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Commander, Naval Surface Forces Atlantic

USS Oscar Austin Completes Successful Sea Trials

by Ens. Lauren Grun, Collateral Duty Public Affairs Officer
28 February 2022

220217-N-OW182-1741 NAVAL STATION NORFOLK (February 17, 2022) The Arleigh Burke-class guided-missile destroyer USS Oscar Austin (DDG 79), returns to port after completion of a successful four-day sea trials (U.S. Navy photo by Mass Communication Specialist 1st Class Jacob Milham/Released)
SLIDESHOW | 4 images | Oscar Austin Completes Successful Sea Trials 220217-N-OW182-1741 NAVAL STATION NORFOLK (February 17, 2022) The Arleigh Burke-class guided-missile destroyer USS Oscar Austin (DDG 79), returns to port after completion of a successful four-day sea trials (U.S. Navy photo by Mass Communication Specialist 1st Class Jacob Milham/Released)
 The Arleigh Burke-class guided-missile destroyer USS Oscar Austin (DDG 79) returned to Naval Station Norfolk following completion of a successful four-day sea trials, Feb. 17, 2022. This underway was one of the ship’s final requirements to rejoin the operational fleet following an extended maintenance and modernization period.
 
Due to the duration of the ship’s modernization, a majority of the Sailors onboard had never been underway on Oscar Austin but still prepared for the ship’s return to sea. The Sailors built and maintained their shipboard skills and proficiency using a mix of classroom training, simulators, and time on other ships. 
 
“The Oscar Austin team showed superb resilience, technical skill, and professionalism in this highly anticipated return to sea following an extended availability,” said Capt. Stefan Walch, commodore of Destroyer Squadron Two.
 
The unique nature of the ship’s maintenance and modernization period allowed Oscar Austin’s Sailors to do more of their own repairs and modernization than is typically seen in standard shipyard periods.  This also meant that the ship did not have the normal contingent of shipyard workers onboard for sea trials, instead relying on the ship’s crew and a small group of government experts in order to safely operate during sea trials.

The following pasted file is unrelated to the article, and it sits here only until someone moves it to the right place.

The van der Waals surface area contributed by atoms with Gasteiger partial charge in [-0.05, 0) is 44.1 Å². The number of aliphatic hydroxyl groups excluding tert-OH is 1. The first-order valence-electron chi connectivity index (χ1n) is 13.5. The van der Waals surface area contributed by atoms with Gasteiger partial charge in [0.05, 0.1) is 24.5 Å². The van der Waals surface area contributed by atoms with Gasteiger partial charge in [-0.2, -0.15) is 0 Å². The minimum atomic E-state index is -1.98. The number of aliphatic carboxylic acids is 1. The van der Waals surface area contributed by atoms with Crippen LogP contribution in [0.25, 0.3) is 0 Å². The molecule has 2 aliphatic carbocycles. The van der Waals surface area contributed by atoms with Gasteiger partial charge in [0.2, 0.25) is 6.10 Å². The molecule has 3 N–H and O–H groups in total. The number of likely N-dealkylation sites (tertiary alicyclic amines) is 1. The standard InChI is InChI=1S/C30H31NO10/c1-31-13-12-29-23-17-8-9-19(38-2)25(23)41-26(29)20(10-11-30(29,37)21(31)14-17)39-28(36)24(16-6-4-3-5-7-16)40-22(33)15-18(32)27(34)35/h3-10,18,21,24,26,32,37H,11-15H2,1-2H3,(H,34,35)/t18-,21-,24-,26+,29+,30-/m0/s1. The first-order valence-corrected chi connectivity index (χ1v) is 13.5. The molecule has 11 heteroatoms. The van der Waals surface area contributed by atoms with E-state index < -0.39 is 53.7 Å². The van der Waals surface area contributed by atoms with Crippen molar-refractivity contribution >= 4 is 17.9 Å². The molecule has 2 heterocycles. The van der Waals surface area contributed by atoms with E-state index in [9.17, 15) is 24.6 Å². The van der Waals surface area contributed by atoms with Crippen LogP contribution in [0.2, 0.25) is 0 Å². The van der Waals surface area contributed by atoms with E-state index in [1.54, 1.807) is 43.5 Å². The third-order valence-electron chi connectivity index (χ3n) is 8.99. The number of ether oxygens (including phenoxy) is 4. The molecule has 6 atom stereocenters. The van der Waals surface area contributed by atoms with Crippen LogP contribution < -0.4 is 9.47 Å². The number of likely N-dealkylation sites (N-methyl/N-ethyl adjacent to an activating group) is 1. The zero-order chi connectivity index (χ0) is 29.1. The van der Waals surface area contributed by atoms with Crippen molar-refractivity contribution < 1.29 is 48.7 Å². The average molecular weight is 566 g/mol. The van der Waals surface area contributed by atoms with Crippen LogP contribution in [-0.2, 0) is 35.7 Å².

Having seen the entire maintenance timeline since reporting in 2018, Cryptologic Technician (Technical) 1st Class Joshua Cowles, a native of Albuquerque, N.M., remarked, “Finally going underway was satisfying to say the least. There is job satisfaction.”
 
The nearly week-long underway testing event included precision anchorage events and testing of the ship’s anchor, validation and calibration of navigation equipment, testing and data collection on the ship’s main engines and electrical power plant.
 
Despite the cold winter weather in the Atlantic Ocean, with lookouts and deck division Sailors dressed in warm-weather ‘pumpkin suits,’ the crew grew from individual watch standers and system experts, into a cohesive team.
 
“It was interesting, for others it was a ‘finally’ moment, for me it was a step in my career,” said Hospital Corpsman Courtney Shaw, a native of Mentor, Ohio. "I like when you can't see anything for miles. It puts everyone's skills to the test because there is no one to help, it is just you."
 
According to Cmdr. Matthew Krull, the ship’s commanding officer, Oscar Austin’s crew flourished during sea trials, using the at sea period as a culmination of their hard work and training. 
 
“It’s inspiring to sail with this team,” said Krull. “The crew’s hard work and dedication got us to this point and seeing our team overcome challenges and repair critical systems while at sea, operating one of the most complex systems in the entire military is just incredible.”
 
Throughout the underway, Sailors spoke of the pride they had in their ship and how valuable the chance to go to sea was. “It has been easily the most I've ever learned in a three-day period,” said Ens. Amanda McCurry, a native of Jacksonville, N.C.
 
Throughout sea trials the crew learned and re-learned how to live and operate at sea, getting into a rhythm with watches and special evolutions, and for the first time in quite a while, learning to manage potable water, laundry, food preparation, trash disposal, and communication home - the often overlooked but vital components of life at sea.
 
As Oscar Austin moored on Feb. 17, the planning and preparation is already underway for their next return to sea.
 
"I'm incredibly amazed [with sea trials],” said Damage Controlman 3rd Class Tristan Rice, a native of Canal Winchester, Ohio. “Now I don't see why we can't do two weeks, or even more.”


 
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